Sometimes our kids push our buttons. Sometimes (most times?) we’re exhausted. Sometimes the demands of parenting exceed our capacity to cope. And sometimes, as a result, we scream at our kids. And as you have probably learnt, yelling doesn’t help anyone. It makes us feel terrible, and our children are likely to yell back, cry, or stare at us wide eyed thinking that we’ve totally ‘lost it’ this time. What it doesn’t do is make our children suddenly stop the behaviour that is undesirable and act more appropriately.
- Take a few steps back and take some deep breaths.
- If the children are safe and your emotions are still running strong, leave the room and let your anger subside.
- Don’t dwell on what’s happened. Forgive yourself and go to your child. You can turn this into a valuable lesson for both of you.
- Apologise. Something like: “Hey, sweetheart, I’m so sorry I yelled at you. That was pretty scary, huh?” or “I got very angry and didn’t use my words the way I should have. I’m sorry.”
- Ask your child: “Instead of yelling, what could I do next time when I’m feeling angry?” Brainstorm better alternatives with your child. Ideas might include: taking deep breaths, hitting a pillow, walking away, counting to 10.
- When everyone is calm, discuss with your child the reason for your anger. Having this conversation when emotions are more settled will result in a more rational, production discussion.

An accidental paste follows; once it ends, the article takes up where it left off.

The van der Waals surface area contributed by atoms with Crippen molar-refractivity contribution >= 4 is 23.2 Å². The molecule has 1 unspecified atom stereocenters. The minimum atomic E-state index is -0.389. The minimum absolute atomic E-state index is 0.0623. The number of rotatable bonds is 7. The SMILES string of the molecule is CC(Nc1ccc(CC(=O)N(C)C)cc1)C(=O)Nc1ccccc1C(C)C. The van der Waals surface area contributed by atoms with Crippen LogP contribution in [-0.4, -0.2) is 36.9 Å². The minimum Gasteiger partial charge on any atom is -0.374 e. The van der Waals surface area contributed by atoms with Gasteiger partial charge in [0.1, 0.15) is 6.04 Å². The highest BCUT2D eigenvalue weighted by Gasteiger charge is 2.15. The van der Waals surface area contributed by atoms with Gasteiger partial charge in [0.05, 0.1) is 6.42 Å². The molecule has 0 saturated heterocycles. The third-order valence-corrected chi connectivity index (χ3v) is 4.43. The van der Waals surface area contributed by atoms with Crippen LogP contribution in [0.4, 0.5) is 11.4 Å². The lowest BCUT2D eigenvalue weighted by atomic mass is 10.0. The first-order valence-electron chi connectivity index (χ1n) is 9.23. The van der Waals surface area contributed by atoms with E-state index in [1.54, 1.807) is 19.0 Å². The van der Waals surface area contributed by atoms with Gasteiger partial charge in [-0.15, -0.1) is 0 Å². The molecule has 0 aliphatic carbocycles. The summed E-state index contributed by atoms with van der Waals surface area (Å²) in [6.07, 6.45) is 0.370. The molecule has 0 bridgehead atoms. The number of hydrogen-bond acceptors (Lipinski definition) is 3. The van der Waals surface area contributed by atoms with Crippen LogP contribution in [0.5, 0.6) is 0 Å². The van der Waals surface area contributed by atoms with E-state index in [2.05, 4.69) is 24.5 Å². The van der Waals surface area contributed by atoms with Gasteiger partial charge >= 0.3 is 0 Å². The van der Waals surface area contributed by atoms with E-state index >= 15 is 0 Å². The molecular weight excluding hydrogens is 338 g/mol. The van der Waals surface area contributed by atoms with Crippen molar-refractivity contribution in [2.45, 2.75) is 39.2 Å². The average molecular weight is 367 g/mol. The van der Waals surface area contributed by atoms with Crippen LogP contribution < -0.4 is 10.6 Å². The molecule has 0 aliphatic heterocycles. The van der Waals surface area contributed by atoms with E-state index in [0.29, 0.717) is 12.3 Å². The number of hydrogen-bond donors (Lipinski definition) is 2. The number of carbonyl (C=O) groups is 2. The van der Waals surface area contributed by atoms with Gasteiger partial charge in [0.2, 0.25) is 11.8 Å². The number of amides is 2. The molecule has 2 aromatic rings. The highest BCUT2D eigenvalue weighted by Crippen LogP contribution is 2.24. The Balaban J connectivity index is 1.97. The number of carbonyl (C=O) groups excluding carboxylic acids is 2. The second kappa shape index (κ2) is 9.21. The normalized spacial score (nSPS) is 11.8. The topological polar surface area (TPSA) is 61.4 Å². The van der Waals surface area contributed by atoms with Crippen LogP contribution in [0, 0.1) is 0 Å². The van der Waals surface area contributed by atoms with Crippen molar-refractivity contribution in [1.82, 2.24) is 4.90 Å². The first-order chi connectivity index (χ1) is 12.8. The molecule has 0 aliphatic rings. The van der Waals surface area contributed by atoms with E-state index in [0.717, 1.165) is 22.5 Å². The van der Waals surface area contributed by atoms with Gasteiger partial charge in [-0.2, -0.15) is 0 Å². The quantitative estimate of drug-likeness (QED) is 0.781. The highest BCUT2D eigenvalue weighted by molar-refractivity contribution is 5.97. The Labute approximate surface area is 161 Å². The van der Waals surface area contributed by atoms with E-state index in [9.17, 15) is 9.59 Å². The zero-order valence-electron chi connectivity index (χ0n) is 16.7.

So, after your flip out you can actually model to your child the following things:
- How to calm yourself when angry.
- How to apologise and acknowledge that your behaviour wasn’t the best.
- How to problem solve and generate appropriate alternatives to yelling that your child may apply themselves when they are feeling angry.
We are all human and don’t always parent the way we imagined we would pre-kids. But demonstrating how we can make mistakes and learn from them is a valuable life skill for our little cherubs.
Jessica Cleary is the mother of two young children and psychologist at Hopscotch and Harmony, a child and family psychology practice in Melbourne’s west specialising in educational, emotional and developmental issues.